Reviews by Shrykeabyss

90

An Action-Stealth Game Without Compromise

Shrykeabyss | Dec. 25, 2012 | Review of Batman: Arkham Asylum Game of the Year -

Arkham Asylum does what very few games have done before. It manages to merge great stealth sections with an innovative brawling system without making either one feel forced.

The most enjoyable sections in Arkham Asylum were, I found, the times where you are swinging around a room with half a dozen of the Jokers armed henchmen looking for you, and getting more and more nervous as you take down their allies one by one. The combat is also incredibly enjoyable, where you chain together combos and counter attacks to most effectively take down your opponents.

The amazing thing is that these two opposing styles work so well together, where getting detected during a stealth section never results in an immediate game over, always giving you a chance to retreat to the shadows after knocking some sense into your pursuer, while not making you feel like you've done something wrong.

Of course, the game does have a serious downside, which is the absolutely atrocious boss fights. The game tries to find ways to raise the stakes above fighting regular henchmen, but ultimately fails. The best, if still quite bad boss fights, just involve beating up legions of goons until Batman defeats the main enemy in a cutscene, while the worst ones usually introduce a mechanic solely for that one fight, and then never using it again. The worst offender has to be Killer Croc, where you beat him by walking around very slowly. I feel the boss fights would have been much better off if they had attempted to focus them around the initial mechanics for combat and stealth.

But none of that is enough to stop me from recommending Arkham Asylum, with it's great cast of villains led by an excellent Mark Hamill as the Joker, to anyone, even if you've never been interested in the Batman franchise before.

80

Best Of Times, Worst Of Times

Shrykeabyss | Dec. 24, 2012 | Review of Deus Ex: Human Revolution Augmented Edition

Deus Ex: Human Revolution was responsible for some of my favorite gaming moments in 2011. Unfortunately, it was also responsible for some of the worst. Beneath it all, however, is an enjoyably Action-RPG that is definitely worth your time.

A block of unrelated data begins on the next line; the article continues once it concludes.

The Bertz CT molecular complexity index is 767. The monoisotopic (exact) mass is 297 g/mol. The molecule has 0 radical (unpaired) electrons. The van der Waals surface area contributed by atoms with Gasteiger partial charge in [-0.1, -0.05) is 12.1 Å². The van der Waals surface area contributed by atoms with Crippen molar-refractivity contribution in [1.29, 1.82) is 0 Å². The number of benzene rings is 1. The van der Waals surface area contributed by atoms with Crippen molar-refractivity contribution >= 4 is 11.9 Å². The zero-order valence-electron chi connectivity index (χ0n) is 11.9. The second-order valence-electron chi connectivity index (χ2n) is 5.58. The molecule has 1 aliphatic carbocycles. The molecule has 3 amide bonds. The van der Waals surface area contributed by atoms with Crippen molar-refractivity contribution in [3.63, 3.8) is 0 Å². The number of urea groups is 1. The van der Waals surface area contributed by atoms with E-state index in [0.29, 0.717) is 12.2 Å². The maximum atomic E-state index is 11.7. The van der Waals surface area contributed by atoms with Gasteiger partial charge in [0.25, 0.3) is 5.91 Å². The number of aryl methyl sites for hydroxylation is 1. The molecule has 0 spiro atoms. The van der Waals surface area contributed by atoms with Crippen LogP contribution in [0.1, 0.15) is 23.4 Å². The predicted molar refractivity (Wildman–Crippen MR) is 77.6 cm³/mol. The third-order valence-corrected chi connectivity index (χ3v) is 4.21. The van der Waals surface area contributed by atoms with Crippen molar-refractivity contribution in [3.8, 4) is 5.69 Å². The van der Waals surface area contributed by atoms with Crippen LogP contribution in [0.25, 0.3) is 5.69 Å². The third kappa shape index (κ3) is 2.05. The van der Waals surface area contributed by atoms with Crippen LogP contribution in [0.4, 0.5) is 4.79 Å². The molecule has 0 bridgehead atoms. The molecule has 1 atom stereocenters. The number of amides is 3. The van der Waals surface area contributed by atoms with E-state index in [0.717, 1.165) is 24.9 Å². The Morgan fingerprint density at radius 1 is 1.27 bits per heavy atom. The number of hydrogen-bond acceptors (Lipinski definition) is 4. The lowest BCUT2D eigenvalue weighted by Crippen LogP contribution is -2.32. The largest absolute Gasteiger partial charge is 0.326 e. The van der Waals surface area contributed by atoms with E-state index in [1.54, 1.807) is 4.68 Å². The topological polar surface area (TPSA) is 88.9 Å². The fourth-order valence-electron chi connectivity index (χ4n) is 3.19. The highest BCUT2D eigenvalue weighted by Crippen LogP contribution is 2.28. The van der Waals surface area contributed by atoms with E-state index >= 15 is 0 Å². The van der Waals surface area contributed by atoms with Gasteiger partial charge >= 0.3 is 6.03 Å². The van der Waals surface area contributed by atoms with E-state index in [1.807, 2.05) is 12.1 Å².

The high point of Deus Ex: Human Revolution was, for me, the incredibly well implemented conversation mechanic, where you attempt to gain information from your adversaries by choosing one of three responses to continue the conversation. This may not sound revolutionary, but it's the way the game makes you feel like you have an actual influence on the outcome, and not based on any arbitrary number of conversation points you may have, such as in Mass Effect. Of course, there are augmentations that help you in conversation, but they generally help you pick from the existing list of options, rather than adding new ones, which just adds to the sense of pleasure you get when you finally manage to draw out that crucial piece of information.

Another noteworthy point is the games distinctive black & gold aesthetic, which does a very good job of highlighting collectibles as well as interesting locations, while still maintaining the worlds clean and futuristic feel.

However, all of this is offset by my two biggest gripes. The leveling system, and the boss fights, both of which do their best to ruin the thing that made Deus Ex so highly rated in the first place - choice.

In a game that supposedly promotes players finding their own solution to problems, the boss fights turn this idea completely on it's head. You can't sneak around to silently take out your enemy, you can't hack a turret system and turn it against them, the only thing you can do is hide behind cover and fire a conveniently placed rocket launcher at them while they are reloading. And if you're playing a stealth focused character then you'll be quick-saving quite a bit because, unless you've invested in the armor augmentations, you'll find yourself dying whenever you pop your head out of cover.

Not that it matters that much because the augmentation system more or less removes player choice by around half way through the game. There are simply too many upgrade kits available for the number of augmentations you have to choose from, so you'll quickly activate the ones unnecessary to your chosen style, and be left upgrading augmentations you otherwise wouldn't use. This creates the scenario where you end up mastering just about every ability, turning the game into going one route through an encounter, then going back through all the other paths to pick up any loot you may have missed.

Overall though, Deus Ex: Human Revolution does most things right, and I would recommend the game to anyone who likes the original game, and action games in general.

70

A Soulless Journey Through A Vibrant City

Shrykeabyss | Dec. 23, 2012 | Review of Dishonored Nexway

Upon finishing Dishonored, I felt nothing. Not happy. Not Sad. Nothing. Despite the excellent (if not very challenging) stealth, the sheer number of creative kills, or the painstakingly created city itself, Dishonored utterly failed to draw me in.

The reason behind this is, I feel, a complete lack of personality in any of the main Protagonists or Antagonists. They only seem to exist to give details on the next assassination target, while never showing any hint of a personal motive. This lead to me feeling completely un-invested in the story, and consequentially, the potentially great world which contains it.

It's a shame, really, because Dishonored had the potential to be a great game. The sub-narrative about how people act when within reach of power has the potential to be very interesting, but falls flat due to the characters lack of personality. As it stands, the game is merely good. It's well worth a look if you find the creative stealth aspects appealing, just don't expect a memorable experience.